Related Content: Iran

Sanctions' Squeeze On Iran Tightens

On The Radar

The squeeze on the Iranian economy due to international sanctions is turning into a stranglehold. The latest sign of Iran's economic trouble is a new drop in the country's oil output. And last week brought a new punishment: Iranian banks were barred from participating in a key international clearinghouse.
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Obama, Cameron Stress Diplomatic Pressure on Syria, Iran

On The Radar

After meetings at the White House with British Prime Minister David Cameron, President Obama said Wednesday that the U.S. military “plans for everything” when weighing options to end the violence in Syria. He emphasized, however, that the U.S. and U.K. remain focused on pressuring Bashar al-Assad diplomatically and politically to relinquish power, and the two leaders discussed a commitment to humanitarian assistance to aid the suffering Syrian people.

March 9, 2012

Weekly Show

Mitt Romney won big on Super Tuesday, giving him more than 35% of the delegates needed to clinch the nomination. But Rick Santorum, Newt Gingrich, and Ron Paul stay defiant, continuing their campaigns as the race focuses on Mississippi and Alabama next Tuesday. What's next? Joining Gwen: Jeff Zeleny, New York Times; Beth Reinhard, National Journal; Doyle McManus, Los Angeles Times.

 

Panetta: U.S. Has Potential Military Plans for Iran

On The Radar

The Pentagon is preparing an array of military options for striking Iran if hard-hitting diplomatic and economic sanctions fail to persuade Tehran to drop its nuclear ambitions, Defense Secretary Leon Panetta told National Journal in an interview on Thursday.
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Obama Scolds G.O.P. Critics of Iran Policy

On The Radar

President Obama on Tuesday forcefully rebuked Republicans on the presidential campaign trail and in Congress for “beating the drums of war” in criticizing his efforts to find a diplomatic solution to the crisis over Iran’s nuclear program, underscoring how squarely the national security issue had entered the election-year debate.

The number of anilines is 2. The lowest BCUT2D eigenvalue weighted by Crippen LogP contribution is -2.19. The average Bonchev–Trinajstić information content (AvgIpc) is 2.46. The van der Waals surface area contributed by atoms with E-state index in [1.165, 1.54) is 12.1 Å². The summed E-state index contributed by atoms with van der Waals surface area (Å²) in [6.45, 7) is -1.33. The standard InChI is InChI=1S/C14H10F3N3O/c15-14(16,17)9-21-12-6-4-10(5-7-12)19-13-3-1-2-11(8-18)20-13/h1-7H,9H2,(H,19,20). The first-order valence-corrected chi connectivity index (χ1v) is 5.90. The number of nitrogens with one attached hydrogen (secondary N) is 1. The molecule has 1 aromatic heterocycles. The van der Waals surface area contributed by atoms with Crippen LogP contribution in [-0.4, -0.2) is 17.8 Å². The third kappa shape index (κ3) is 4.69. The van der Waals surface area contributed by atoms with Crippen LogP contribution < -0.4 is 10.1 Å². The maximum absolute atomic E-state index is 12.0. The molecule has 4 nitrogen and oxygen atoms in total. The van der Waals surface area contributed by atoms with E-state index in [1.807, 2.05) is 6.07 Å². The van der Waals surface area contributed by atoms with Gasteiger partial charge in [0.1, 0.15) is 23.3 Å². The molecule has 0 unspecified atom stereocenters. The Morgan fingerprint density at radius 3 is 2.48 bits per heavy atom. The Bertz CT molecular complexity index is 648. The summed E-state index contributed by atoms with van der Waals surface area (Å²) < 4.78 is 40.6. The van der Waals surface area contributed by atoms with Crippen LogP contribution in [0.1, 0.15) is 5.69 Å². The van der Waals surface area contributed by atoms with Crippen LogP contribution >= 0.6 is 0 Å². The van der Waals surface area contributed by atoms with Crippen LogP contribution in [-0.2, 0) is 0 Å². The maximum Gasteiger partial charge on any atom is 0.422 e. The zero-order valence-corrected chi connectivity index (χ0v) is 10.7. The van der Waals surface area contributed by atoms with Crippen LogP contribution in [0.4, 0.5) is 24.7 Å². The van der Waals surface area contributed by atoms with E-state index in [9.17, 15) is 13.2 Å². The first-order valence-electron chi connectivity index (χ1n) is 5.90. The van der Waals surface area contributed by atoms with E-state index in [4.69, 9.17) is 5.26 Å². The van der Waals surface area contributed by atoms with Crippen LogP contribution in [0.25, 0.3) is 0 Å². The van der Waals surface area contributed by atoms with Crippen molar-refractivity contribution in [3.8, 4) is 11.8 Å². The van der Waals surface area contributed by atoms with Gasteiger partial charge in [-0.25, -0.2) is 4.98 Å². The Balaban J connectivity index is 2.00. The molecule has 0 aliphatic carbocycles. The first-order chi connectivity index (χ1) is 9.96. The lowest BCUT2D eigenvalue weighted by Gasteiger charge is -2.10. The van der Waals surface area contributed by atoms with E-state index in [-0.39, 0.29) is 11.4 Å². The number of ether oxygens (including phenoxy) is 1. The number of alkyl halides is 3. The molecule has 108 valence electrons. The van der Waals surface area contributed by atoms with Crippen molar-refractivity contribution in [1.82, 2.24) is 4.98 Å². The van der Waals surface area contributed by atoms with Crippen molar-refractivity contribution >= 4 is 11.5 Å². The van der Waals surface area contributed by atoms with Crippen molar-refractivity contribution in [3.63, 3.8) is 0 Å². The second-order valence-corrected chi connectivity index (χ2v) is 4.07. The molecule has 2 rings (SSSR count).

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Netanyahu and Obama Still Divided Over Iran

On The Radar

President Obama and Israeli Prime Minister Benjamin Netanyahu have been working hard to present a united front on Iran, the nation at the heart of a simmering dispute between the two close allies. But there is no disguising the fact that the two leaders remain sharply divided on the way forward.
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Candidates Hammer Obama Over Iran, but Approaches Differ Little

On The Radar

To rein in Tehran’s nuclear ambitions, Mitt Romney says he would conduct naval exercises in the Persian Gulf to remind Iran of American military might. He would try to ratchet up Security Council sanctions on Iran, targeting its Revolutionary Guards, and the country’s central bank and other financial institutions. And if Russia and China do not go along, he says, the United States should team up with other willing governments to put such punitive measures in place.

PBS NewsHour: Obama, Netanyahu Show Unity, Yet Signal Differences, Over Iran Strategy

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President Obama and Israeli Prime Minister Benjamin Netanyahu met Monday at the White House to discuss possible solutions to threats from Iran's nuclear program, pledging unity but signalling tension over how to proceed. Gwen Ifill reports.

PBS NewsHour: As U.S., Israel Navigate Tensions Over Iran, Are 'All Options on the Table?'

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President Obama and Prime Minister Benjamin Netanyahu showed some areas of disagreement Monday over potential solutions to an Iranian nuclear threat, disputing whether diplomacy or military action would be a better move. Gwen Ifill discusses how the leaders are dealing with their differences with Jeffrey Goldberg of The Atlantic Magazine, Jamie Fly of The Foreign Policy Initiative and James Dobbins of Rand Corporation.

Israel's Brinkmanship, America's Peril

On The Radar

Last week, Gen. Norton A. Schwartz, chief of staff of the U.S. Air Force, confirmed a no-longer-surprising fact: the Pentagon has sent the White House a menu of options for going to war with Iran. But that doesn't mean the military thinks bombing Iran would be a good idea. "It's not prudent at this point to decide to attack Iran," Schwartz's boss, Army Gen. Martin E. Dempsey, chairman of the Joint Chiefs of Staff, said on CNN last month, adding that his advice applied to Israel as well as the United States.